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Marion Quednau

Marion Quednau has won numerous awards for poetry, including a National Magazine Award, a chapbook award for Kissing: Selected Chronicles from the League of Canadian Poets, a Malahat Long Poem Prize and has won the People’s Choice Award when short-listed for the CBC Poetry Prize. Her prose has also received critical acclaim, including the SmithBooks/Books in Canada First Novel Award. Paradise, Later Years is her first full-length collection of poems.


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ONJANA YAWNGHWE

@onyawn | onjana.com

Onjana Yawnghwe has written two books of poetry, Fragments, Desire (Oolichan, 2017) and The Small Way (Caitlin, 2018), both of which were nominated for the Dorothy Livesay Prize. She is currently writing/illustrating a graphic novel about Burma/Myanmar. For more information, visit www.onjana.com.

About Onjana’s latest book: THE SMALL WAY is a passionate record of love and loss, and a naked exploration of vulnerability. The book is an elegy to love and memory, a chronicle of holding on and letting go.


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howard white

Howard White was born in 1945 in Abbotsford, British Columbia. He was raised in a series of camps and settlements on the BC coast and never got over it. He is still to be found stuck barnacle-like to the shore at Pender Harbour, BC. He started Raincoast Chronicles and Harbour Publishing in the early 1970s and some of his other books include The Men There Were Then, The Sunshine Coast, Patrick and the Backhoe and The Airplane Ride. His selected works, Writing in the Rain, won the Stephen Leacock Medal for Humour. He has also been awarded the Order of BC and the Order of Canada. His previous book of poetry, Ghost in the Gears, was a finalist for the Dorothy Livesay Prize.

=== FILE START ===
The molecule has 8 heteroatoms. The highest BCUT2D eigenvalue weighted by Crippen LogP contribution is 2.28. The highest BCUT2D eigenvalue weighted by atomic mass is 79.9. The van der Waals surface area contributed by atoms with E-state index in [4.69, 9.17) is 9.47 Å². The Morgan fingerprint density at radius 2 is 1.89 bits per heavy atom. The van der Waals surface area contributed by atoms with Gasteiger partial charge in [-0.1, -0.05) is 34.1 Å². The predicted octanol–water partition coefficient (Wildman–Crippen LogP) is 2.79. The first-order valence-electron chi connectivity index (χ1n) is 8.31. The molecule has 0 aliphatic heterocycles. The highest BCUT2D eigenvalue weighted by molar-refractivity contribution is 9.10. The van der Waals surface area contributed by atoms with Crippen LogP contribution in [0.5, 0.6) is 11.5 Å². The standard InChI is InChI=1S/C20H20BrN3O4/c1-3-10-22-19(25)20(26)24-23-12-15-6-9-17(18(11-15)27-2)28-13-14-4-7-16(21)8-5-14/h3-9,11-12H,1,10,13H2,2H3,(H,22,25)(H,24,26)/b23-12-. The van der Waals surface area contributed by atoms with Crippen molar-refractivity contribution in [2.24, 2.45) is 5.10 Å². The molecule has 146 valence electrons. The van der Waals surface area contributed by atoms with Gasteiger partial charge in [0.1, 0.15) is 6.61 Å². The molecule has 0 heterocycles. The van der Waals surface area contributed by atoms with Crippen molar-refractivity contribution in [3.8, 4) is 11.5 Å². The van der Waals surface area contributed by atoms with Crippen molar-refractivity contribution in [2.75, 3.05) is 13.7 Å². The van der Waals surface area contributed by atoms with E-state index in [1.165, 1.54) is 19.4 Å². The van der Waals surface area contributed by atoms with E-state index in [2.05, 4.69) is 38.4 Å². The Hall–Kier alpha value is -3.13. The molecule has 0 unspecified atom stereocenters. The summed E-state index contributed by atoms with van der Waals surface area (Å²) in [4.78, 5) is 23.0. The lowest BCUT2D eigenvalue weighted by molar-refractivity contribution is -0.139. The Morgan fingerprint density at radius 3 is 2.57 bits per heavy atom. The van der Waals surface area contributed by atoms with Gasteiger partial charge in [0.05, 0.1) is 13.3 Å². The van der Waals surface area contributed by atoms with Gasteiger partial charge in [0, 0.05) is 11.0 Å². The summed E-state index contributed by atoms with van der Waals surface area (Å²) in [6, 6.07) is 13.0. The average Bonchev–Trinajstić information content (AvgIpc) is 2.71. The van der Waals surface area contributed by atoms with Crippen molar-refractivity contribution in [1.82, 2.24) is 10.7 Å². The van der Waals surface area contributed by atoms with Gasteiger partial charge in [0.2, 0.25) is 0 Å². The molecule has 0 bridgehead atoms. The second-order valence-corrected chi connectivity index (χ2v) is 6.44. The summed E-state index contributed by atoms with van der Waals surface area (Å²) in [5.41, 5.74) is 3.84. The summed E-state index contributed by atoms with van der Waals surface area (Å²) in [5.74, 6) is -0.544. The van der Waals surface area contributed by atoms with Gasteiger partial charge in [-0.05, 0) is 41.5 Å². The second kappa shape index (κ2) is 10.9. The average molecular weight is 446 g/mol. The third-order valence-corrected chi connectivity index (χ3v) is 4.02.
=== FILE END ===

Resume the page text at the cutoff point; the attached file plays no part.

Howard White says, "Some poets try to capture rare butterflies in their writing. The things I go after are more like houseflies." The comparison does him no favours but it is true inasmuch as his writing is notably unpretentious and concerned with common and everyday realities. That is, if your everyday realities include such things as sinking docks, driving bulldozers, arguing about sand, baseball, pouring without a funnel, dancing in the street, thought guns, coition, brainfarts, not sending sympathy cards, not shooting your father, and sea otters. In this book he also writes quite a bit about writing, not so much the kind of personal writing he does in this book so much as that he has done as an "accidental chronicler" for "a galaxy of voices" he acted as a "conduit" for in his work as a memoirist and publisher.


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Rita Wong

Rita Wong is the co-editor of Downstream: Reimagining Water (with Dorothy Christian). She has written five books of poetry: beholden (with Fred Wah), undercurrent, sybil unrest (with Larissa Lai), forage (winner of Canada Reads Poetry 2011 and the 2008 Dorothy Livesay Prize), and monkeypuzzle, as well as a collection of graphic essays with Cindy Mochizuki called perpetual.  She was arrested in August 2018 for her principled opposition to expanding the TransMountain pipeline during a time of climate crisis and is facing jail time for this. Wong is active in solidarity efforts to protect the Peace Valley from being destroyed by the Site C dam as well as calling for BC and Canada to respect Wet’suwet’en law and land.

Rita has been adopted by ACWW and Robin Susanto.